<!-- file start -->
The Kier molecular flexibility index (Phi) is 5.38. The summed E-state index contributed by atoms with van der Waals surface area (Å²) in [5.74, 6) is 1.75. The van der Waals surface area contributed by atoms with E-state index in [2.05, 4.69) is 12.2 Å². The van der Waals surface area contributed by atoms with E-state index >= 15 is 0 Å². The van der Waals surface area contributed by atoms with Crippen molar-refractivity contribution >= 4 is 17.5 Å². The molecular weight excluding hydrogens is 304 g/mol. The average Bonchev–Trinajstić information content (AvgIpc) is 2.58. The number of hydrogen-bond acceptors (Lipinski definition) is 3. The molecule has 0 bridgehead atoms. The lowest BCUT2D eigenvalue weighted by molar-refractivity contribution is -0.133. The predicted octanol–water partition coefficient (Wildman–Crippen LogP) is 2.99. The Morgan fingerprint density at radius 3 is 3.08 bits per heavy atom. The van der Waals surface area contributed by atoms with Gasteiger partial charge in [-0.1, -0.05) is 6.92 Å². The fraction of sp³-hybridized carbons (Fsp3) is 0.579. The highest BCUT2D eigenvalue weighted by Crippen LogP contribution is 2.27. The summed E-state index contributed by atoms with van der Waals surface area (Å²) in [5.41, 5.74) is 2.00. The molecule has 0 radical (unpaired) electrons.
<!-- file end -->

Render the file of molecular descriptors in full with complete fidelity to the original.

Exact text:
The Kier molecular flexibility index (Phi) is 5.38. The summed E-state index contributed by atoms with van der Waals surface area (Å²) in [5.74, 6) is 1.75. The van der Waals surface area contributed by atoms with E-state index in [2.05, 4.69) is 12.2 Å². The van der Waals surface area contributed by atoms with E-state index >= 15 is 0 Å². The van der Waals surface area contributed by atoms with Crippen molar-refractivity contribution >= 4 is 17.5 Å². The molecular weight excluding hydrogens is 304 g/mol. The average Bonchev–Trinajstić information content (AvgIpc) is 2.58. The number of hydrogen-bond acceptors (Lipinski definition) is 3. The molecule has 0 bridgehead atoms. The lowest BCUT2D eigenvalue weighted by molar-refractivity contribution is -0.133. The predicted octanol–water partition coefficient (Wildman–Crippen LogP) is 2.99. The Morgan fingerprint density at radius 3 is 3.08 bits per heavy atom. The van der Waals surface area contributed by atoms with Gasteiger partial charge in [-0.1, -0.05) is 6.92 Å². The fraction of sp³-hybridized carbons (Fsp3) is 0.579. The highest BCUT2D eigenvalue weighted by Crippen LogP contribution is 2.27. The summed E-state index contributed by atoms with van der Waals surface area (Å²) in [5.41, 5.74) is 2.00. The molecule has 0 radical (unpaired) electrons.